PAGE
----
Julian English is a man at the top of his game. He’s married to Caroline, a woman he can’t imagine losing. He hobnobs in an elite social class where college-educated, successful men drink and dance with beautiful, sometimes scantily-clad, ladies. In the beginning of the book, there’s a clear understanding of societal rules Julian must follow. He and other men must entertain desirable and less desirable women at parties by taking turns dancing with all of them to avoid hurt feelings. (The less desirable women were called sad birds, just to give a small sampling of the fun 1930s slang from this book.)
In the chapter about Julian’s childhood, O’Hara gives readers a glimpse into the organized world of kids growing up in Gibbsville, where it seemed everything has a cause and effect. If neighbors refused candy on Halloween, there were consequences. Kids worked together to create a mini-society with a clear hierarchy and a way of playing together so that everyone knew their place. They knew there weren’t enough rich kids in the neighborhood to fill teams for baseball, so they had to recruit the boys of a lower status to play games and reach the necessary number of players. The fact that baseball was a part of Julian's life at all indicates that he once knew how to play by the rules.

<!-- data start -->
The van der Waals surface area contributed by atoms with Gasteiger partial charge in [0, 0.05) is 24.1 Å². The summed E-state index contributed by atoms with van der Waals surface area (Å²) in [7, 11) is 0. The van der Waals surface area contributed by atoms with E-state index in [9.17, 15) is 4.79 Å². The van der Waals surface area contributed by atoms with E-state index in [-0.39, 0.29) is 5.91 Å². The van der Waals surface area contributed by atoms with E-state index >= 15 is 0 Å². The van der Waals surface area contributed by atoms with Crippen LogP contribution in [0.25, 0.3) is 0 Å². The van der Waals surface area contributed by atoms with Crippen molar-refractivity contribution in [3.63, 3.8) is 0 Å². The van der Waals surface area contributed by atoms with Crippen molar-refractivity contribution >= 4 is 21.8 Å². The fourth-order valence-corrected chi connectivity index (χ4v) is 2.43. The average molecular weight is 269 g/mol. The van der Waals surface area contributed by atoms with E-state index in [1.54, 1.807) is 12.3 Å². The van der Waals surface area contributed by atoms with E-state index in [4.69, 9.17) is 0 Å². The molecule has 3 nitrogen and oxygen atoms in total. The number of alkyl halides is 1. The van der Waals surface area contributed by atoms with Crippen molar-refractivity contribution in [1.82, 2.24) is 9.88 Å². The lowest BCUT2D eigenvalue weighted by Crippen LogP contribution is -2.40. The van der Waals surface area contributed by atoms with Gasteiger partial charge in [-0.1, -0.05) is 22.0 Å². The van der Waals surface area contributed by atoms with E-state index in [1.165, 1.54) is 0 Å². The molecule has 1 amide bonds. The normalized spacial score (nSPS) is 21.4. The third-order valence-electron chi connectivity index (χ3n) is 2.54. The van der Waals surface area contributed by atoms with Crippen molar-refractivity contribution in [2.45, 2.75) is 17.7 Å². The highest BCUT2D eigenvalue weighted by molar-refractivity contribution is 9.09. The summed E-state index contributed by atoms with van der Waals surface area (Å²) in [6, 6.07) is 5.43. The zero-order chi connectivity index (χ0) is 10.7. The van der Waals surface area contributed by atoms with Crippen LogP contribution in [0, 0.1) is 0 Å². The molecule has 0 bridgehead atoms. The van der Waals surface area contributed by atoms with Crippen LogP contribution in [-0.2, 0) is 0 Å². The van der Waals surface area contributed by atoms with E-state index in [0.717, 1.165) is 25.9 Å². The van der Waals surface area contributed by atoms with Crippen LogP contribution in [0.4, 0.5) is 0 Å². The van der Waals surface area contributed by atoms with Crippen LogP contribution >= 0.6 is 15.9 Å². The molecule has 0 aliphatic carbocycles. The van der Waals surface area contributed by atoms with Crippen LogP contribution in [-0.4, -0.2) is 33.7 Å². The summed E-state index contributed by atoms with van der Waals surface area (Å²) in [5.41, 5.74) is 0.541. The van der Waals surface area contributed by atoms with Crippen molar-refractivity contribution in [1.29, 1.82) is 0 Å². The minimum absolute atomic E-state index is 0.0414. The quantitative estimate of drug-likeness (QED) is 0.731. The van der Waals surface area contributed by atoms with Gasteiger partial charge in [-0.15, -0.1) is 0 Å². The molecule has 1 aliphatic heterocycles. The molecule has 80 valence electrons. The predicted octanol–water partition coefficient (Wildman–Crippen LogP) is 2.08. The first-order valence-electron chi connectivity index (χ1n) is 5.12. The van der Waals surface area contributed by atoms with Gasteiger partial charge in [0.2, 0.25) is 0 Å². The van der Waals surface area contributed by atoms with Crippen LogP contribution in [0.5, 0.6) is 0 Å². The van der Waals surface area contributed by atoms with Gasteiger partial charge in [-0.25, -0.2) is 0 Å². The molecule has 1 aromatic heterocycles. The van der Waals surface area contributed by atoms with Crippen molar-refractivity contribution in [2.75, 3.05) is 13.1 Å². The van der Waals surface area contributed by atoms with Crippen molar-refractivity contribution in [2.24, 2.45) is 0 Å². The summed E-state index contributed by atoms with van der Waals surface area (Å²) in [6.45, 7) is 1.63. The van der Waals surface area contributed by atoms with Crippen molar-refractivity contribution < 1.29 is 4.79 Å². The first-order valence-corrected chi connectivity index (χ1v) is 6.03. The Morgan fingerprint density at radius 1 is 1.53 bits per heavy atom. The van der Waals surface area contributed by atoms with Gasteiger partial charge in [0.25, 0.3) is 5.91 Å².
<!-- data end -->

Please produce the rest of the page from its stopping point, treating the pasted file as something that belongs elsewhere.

As the book progresses and Julian reaches the age of thirty, his ego snuffs out all rules, societal and baseball alike. He acts like a king, believing himself to be heavenly anointed and incapable of falling. He makes the inexcusable error one night of getting drunk and throwing a drink in the face of Harry O’Reilly, an old chum and investor in his Cadillac dealership. The ice in the drink gives Harry a black eye, but the more serious injury befalls Julian. His reckless behavior causes his life to spin out of control. The prizes he once held in the palm of his hand: a beautiful, loving wife, a successful career, friends, a good reputation, now seem to be slipping through his fingers.
The title of the book comes from a W. Somerset Maugham retelling of an old Iraqi story, about a man who cannot run from his fate.